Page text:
Likewise, if you make compost, make sure you get it *hot*. Heat plus moisture breaks down a seeds natural defenses against decomposition, or kills it outright.
Starting a compost pile is easy and will benefit the earth by reducing landfill waste. It is incredibly easy to begin, and you get free fertilizer! I have an extremely detailed guide on how to start a compost pile, which I suggest you read and watch the video (over 1 million views). I break it down in a simple manner that is easy for anyone to understand. After watching, you won’t be afraid to get started – I promise!
You can purchase compost. Many landscape companies sell compost on the side where you can buy it in bulk similar to mulch. But you can also purchase it ‘buy the bag’ at most garden centers.
Getting free municipal compost
Some municipalities pick up yardwaste and leaves throughout the year and compost them. In-turn, they offer the compost (or mulch) free to residents of the municipality. Check your local city or township to see if they offer free compost!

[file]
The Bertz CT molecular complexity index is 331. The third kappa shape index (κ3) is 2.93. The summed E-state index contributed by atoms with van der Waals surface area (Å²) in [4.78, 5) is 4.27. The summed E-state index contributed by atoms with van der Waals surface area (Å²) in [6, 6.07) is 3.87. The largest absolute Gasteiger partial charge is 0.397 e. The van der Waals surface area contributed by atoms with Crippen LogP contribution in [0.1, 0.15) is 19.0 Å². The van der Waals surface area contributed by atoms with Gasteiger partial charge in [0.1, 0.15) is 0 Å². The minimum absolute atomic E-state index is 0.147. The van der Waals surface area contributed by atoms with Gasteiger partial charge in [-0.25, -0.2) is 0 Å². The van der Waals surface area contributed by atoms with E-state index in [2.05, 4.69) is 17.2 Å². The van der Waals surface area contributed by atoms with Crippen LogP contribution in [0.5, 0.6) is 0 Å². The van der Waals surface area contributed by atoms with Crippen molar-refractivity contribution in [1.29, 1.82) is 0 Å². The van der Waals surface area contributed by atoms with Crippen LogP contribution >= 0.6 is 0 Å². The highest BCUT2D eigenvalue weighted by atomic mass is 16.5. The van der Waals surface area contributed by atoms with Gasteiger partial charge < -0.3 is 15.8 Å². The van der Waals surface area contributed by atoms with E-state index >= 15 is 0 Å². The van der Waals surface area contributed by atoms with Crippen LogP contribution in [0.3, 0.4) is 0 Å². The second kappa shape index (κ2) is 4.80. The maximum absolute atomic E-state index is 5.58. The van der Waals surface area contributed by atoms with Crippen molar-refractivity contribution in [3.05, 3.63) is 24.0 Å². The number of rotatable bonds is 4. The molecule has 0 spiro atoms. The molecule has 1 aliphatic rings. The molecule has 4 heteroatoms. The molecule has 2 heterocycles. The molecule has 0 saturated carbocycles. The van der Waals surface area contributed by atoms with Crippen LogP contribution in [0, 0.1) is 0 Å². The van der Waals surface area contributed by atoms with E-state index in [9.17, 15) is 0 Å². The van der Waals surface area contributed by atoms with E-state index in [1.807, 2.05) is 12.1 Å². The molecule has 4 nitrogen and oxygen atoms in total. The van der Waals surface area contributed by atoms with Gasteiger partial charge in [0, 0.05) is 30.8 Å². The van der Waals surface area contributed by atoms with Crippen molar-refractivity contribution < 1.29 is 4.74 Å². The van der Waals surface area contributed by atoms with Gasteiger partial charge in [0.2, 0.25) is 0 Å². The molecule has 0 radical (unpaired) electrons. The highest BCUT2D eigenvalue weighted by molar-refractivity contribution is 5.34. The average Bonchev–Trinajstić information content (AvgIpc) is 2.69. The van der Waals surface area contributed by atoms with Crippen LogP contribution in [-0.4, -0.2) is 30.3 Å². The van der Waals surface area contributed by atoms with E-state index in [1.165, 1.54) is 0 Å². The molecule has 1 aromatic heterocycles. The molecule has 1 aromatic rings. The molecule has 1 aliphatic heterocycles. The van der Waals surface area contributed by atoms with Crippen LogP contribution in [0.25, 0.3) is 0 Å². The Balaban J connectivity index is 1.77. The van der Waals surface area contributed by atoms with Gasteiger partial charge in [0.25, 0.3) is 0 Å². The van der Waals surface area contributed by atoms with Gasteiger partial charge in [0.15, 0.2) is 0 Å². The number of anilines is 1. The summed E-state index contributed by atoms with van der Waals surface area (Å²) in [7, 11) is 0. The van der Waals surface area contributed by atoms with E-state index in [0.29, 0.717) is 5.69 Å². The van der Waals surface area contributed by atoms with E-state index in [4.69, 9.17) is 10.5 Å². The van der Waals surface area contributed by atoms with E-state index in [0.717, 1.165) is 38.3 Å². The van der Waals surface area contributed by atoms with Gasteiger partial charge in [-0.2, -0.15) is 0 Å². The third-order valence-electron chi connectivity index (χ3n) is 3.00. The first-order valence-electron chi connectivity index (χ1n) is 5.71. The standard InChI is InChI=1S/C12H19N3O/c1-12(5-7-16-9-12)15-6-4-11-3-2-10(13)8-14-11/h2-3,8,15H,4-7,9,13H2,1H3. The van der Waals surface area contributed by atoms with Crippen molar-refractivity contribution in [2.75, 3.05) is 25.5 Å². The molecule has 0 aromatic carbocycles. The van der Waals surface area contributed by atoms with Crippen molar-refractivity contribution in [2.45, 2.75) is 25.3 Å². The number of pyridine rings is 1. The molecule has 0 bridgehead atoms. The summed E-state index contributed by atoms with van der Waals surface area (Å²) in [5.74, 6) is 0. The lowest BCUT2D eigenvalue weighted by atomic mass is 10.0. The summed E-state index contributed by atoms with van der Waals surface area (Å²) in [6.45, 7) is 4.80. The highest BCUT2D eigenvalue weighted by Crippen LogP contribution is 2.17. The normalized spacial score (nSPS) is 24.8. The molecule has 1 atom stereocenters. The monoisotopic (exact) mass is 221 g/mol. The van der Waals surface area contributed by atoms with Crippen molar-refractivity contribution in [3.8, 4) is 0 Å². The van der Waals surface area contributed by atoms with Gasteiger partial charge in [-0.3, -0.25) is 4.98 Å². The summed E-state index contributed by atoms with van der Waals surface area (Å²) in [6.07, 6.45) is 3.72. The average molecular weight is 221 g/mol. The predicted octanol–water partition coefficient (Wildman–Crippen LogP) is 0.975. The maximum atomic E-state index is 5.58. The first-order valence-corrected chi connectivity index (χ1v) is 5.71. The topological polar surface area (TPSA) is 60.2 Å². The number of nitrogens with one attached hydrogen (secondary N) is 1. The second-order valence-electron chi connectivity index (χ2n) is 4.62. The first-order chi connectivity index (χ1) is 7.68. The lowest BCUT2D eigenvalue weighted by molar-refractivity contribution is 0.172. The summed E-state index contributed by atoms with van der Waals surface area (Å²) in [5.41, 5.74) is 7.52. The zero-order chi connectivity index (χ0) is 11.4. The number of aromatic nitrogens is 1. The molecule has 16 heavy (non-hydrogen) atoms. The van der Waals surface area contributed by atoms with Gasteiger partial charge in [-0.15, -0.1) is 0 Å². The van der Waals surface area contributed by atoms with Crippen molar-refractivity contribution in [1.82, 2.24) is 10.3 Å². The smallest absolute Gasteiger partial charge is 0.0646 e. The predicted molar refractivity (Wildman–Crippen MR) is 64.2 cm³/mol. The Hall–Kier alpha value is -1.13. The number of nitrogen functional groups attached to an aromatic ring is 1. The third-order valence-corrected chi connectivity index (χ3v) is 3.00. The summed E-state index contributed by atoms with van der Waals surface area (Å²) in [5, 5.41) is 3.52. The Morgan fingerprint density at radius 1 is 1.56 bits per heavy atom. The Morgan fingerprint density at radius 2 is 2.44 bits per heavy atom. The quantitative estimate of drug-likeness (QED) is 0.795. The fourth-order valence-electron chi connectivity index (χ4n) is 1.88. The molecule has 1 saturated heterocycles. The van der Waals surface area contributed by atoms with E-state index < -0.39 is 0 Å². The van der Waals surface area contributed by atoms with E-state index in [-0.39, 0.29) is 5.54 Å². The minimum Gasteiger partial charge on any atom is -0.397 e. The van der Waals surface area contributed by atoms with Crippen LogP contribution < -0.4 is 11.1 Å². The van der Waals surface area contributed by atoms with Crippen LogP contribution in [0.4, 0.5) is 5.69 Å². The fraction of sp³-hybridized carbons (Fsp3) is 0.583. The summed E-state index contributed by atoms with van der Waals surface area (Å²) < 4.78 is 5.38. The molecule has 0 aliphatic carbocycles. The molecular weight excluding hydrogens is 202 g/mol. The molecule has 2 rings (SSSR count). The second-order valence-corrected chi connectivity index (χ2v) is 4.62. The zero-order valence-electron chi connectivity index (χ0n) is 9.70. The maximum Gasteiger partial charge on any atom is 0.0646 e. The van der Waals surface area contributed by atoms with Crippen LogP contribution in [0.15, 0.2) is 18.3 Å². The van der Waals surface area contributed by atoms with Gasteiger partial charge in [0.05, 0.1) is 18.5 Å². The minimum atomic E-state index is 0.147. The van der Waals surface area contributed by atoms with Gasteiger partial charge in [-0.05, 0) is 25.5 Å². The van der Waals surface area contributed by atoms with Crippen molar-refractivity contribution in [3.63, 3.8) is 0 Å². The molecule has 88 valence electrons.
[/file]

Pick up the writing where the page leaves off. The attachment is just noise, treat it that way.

How is soil normally built?
You need to stop thinking of soil as just ‘dirt’. Soil is a living, breathing entity that is packed with microorganisms, bacteria, fungi and worms that all improve and naturally aerate your soil. The dead plant matter they consume is returned to the soil as nutrients and plant food. And the cycle continues….
A measure of fertility of soil is how much organic matter is present. And nice, healthy soils are packed with it. They have good tilth (how easy to till, crumbly), hold moisture but allow water to drain. Most of this organic matter comes in the form of roots that decomposed over many years. Organic matter in soil is something to be consumed by microorganisms and other plants, and must be replenished.
Think of the fertile prairies of the American Midwest. Acres and acres covered in tall grasses and forbs that developed deep fibrous roots each that die back each year. As these roots decompose, they are consumed by microorganisms, bacteria, fungi that make the nutrients available to other plants. This cycle occurring each year for centuries made some of the most fertile farmland the world has known.
Suburban soil is generally poor
A frequent practice during the construction of a new home is to strip the topsoil. Any layers of organic matter is often removed, leaving poor soil. I see this happening all the time when new subdivisions are constructed.